For the first time since 1958, Italy will not be at the World Cup finals. After a qualification campaign that never saw them look confident or cohesive, the Azzurri will spend next summer watching the tournament on television. As they do so, the players will reflect on their part in what has undoubtedly been one of the worst two-year stints in the history of a proud national team of one of the game’s most prominent footballing countries.
Before looking at the sorry state in to which Calcio has descended, let us take a moment to praise the side which ultimately knocked Italy out. Without Zlatan Ibrahimovic, Sweden reinvented themselves as a well-organised, hard-working and energetic team who ran tirelessly to implement Janne Andersson’s tactical plan.
As a unit they held the Azzurri at bay for over 180 minutes, keeping calm and never letting a vociferously partisan San Siro affect them, the visitors looking in control even as their hosts poured forward with a passionate crowd roaring their approval.
But when all is said and done, the fact that a run of being present at 14 consecutive tournaments has come to an end has very little to do with the effort of the proud Scandinavians. Instead, the blame should be laid entirely at the feet of one man: Italy’s Commissario Tecnico Giampiero Ventura.
Forget the ridiculous complaints about foreign players damaging the development of homegrown Serie A talent. Forget penalty shouts for a foul on Matteo Darmian or even the shot-stopping heroics of Swedish goalkeeper Robin Olsen because, in truth, the work of the man on the sidelines hindered his team in almost every match of his tenure.
He arrived promising to bring through the exciting crop of attacking young players overlooked by his predecessor Antonio Conte and insisted his lack of success at club level would not affect his ability to lead the Azzurri. Yet Ventura failed summarily to do the former and, as time wore on, he also proved that the latter did influence his choices.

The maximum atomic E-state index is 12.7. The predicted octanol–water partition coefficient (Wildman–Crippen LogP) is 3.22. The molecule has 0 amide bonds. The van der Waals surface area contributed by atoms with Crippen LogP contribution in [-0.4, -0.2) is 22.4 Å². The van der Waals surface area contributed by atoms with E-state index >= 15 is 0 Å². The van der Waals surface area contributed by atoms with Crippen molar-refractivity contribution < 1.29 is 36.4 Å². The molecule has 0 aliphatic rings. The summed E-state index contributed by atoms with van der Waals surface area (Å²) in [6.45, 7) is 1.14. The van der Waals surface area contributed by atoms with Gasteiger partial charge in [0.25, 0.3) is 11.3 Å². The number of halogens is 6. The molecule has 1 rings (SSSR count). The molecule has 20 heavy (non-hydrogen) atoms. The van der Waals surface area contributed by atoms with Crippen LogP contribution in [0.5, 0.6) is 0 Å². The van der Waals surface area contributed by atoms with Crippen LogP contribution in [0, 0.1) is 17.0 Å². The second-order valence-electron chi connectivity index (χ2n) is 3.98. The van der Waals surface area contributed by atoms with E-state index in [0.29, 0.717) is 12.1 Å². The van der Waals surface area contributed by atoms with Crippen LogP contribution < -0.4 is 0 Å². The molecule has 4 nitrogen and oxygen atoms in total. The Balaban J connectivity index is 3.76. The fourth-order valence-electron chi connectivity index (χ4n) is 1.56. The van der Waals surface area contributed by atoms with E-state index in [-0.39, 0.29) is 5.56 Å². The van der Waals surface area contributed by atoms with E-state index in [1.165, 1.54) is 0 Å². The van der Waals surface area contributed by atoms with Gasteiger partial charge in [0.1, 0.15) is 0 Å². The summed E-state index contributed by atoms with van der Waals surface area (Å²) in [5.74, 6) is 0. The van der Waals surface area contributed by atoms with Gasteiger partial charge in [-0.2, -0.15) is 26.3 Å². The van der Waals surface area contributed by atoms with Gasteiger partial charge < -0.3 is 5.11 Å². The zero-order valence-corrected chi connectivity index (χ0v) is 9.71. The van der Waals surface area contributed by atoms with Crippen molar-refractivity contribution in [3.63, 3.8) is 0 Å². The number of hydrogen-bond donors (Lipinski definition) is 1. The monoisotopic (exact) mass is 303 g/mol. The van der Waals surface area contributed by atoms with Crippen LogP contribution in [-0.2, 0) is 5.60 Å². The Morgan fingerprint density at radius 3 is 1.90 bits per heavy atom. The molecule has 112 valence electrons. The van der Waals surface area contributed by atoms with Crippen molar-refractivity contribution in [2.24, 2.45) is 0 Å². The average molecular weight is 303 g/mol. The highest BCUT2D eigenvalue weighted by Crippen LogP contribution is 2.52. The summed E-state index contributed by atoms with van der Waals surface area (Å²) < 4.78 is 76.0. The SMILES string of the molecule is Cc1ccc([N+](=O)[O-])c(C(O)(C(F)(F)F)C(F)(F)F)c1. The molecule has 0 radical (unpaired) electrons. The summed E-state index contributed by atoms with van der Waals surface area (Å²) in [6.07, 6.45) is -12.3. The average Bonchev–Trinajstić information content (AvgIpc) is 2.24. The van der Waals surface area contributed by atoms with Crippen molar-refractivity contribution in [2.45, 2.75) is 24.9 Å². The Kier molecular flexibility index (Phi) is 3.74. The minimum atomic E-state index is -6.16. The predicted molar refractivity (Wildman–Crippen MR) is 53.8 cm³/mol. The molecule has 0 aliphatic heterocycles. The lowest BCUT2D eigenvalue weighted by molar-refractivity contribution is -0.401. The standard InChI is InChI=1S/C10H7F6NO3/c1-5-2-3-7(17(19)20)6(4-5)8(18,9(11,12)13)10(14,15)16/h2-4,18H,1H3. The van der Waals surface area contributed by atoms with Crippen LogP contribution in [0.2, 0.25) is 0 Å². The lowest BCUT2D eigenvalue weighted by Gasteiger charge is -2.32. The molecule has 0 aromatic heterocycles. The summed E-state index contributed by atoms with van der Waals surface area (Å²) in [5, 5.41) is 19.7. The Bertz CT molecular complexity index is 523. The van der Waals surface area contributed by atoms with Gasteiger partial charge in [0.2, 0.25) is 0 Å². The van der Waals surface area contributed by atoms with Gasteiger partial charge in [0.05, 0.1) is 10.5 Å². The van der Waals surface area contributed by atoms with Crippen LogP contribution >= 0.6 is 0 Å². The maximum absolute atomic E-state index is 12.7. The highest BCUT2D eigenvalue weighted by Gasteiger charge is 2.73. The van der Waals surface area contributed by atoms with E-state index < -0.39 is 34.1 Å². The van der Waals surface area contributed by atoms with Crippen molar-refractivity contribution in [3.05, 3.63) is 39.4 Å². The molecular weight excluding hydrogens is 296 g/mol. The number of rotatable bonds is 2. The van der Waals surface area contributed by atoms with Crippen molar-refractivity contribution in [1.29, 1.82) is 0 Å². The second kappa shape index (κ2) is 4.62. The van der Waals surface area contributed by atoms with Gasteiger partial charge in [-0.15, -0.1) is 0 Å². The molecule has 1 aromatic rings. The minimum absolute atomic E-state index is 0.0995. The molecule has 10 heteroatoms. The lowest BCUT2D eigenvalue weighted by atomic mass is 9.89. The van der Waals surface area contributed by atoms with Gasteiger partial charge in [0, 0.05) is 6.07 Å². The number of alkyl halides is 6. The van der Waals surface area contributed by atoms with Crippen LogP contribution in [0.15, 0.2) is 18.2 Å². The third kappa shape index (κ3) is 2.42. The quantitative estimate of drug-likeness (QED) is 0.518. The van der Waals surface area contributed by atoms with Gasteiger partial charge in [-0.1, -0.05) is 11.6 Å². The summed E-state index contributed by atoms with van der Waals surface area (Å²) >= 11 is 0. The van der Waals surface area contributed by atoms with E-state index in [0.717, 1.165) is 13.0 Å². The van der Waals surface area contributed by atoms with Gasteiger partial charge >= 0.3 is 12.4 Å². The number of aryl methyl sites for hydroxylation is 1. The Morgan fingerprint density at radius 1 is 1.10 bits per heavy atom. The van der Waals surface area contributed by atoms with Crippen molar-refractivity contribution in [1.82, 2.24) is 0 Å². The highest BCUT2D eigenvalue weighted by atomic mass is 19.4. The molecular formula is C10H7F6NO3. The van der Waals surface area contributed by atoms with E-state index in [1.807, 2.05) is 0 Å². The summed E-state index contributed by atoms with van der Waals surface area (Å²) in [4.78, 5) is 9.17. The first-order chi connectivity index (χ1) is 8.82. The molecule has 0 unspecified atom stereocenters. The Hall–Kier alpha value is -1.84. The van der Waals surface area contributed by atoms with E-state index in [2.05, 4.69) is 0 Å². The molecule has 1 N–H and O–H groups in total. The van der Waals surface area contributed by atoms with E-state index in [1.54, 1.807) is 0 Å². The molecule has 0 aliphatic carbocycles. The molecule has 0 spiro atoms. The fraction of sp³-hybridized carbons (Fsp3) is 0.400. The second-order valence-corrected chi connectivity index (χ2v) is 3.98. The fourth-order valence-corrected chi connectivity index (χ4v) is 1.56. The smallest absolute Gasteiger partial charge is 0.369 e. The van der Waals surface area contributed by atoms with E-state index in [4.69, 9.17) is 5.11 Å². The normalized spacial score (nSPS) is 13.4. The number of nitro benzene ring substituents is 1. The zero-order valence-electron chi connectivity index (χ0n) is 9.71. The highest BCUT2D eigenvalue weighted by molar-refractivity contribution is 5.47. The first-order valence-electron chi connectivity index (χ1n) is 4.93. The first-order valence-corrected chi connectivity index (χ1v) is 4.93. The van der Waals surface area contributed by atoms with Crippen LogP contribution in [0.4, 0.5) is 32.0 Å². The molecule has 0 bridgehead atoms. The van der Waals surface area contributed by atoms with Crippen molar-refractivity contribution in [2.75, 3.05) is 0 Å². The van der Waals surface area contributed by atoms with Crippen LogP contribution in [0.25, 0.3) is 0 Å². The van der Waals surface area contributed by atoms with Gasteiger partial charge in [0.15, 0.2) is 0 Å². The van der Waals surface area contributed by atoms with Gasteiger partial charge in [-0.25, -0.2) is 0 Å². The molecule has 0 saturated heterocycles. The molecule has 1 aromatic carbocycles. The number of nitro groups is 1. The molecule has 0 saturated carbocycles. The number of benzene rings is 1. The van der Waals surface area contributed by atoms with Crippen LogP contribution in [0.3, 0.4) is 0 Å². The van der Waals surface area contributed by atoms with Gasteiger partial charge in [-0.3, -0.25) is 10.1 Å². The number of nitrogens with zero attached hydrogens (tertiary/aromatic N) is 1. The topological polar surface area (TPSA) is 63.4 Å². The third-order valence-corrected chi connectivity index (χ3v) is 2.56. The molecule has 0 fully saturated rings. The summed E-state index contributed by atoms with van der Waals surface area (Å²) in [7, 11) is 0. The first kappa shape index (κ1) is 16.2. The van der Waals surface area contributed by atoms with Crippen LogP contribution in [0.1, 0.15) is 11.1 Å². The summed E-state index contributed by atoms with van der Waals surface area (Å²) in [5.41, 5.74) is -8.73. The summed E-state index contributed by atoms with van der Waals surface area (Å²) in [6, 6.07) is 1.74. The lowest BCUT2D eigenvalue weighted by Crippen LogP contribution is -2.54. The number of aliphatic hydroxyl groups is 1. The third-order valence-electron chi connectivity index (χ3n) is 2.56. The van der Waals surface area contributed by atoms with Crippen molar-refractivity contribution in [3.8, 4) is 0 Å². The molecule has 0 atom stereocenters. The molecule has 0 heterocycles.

With time ticking away on Italy’s qualification hopes, the 69-year-old remained as cautious as you would expect from a man whose five previous jobs were with Messina, Hellas Verona, Pisa, Bari and Torino. The team ended the match with three central defenders on the pitch and with Lorenzo Insigne – arguably Serie A’s most in-form attacking player – as an unused substitute.
Napoli’s Jorginho finally made his full debut and shone in the first half, his passing the reason for the team’s best chances, as he showed why he should have been part of the squad long ago. His omission was baffling, but given that Ventura played just two central midfielders in Madrid against Spain, it was by no means his worst decision.
That suicidal 4-2-4 formation was overrun by La Furia Roja and left Italy to face the playoffs, where the Coach continued to make frankly ridiculous decisions and comments. In the first leg he sent on a bemused Insigne to play as a central midfielder, only to express his “surprise” at the physical approach of Sweden, something any casual observer of the sport would have fully expected.
The only hope was that the players would manage to overturn the result in spite of his errors, but it proved impossible and now Italy must face the reality of just how far they have fallen. If nothing else, Ventura’s time in charge must serve as a warning of what can happen with the wrong man at the helm.
Those tasked with rebuilding the national team must recognise that this failure has brought an unacceptable and unforgivable end to Gigi Buffon’s stellar international career, that a generation of players have to rediscover every quality that made the Azzurri a side to fear. They’ve got a long way to go.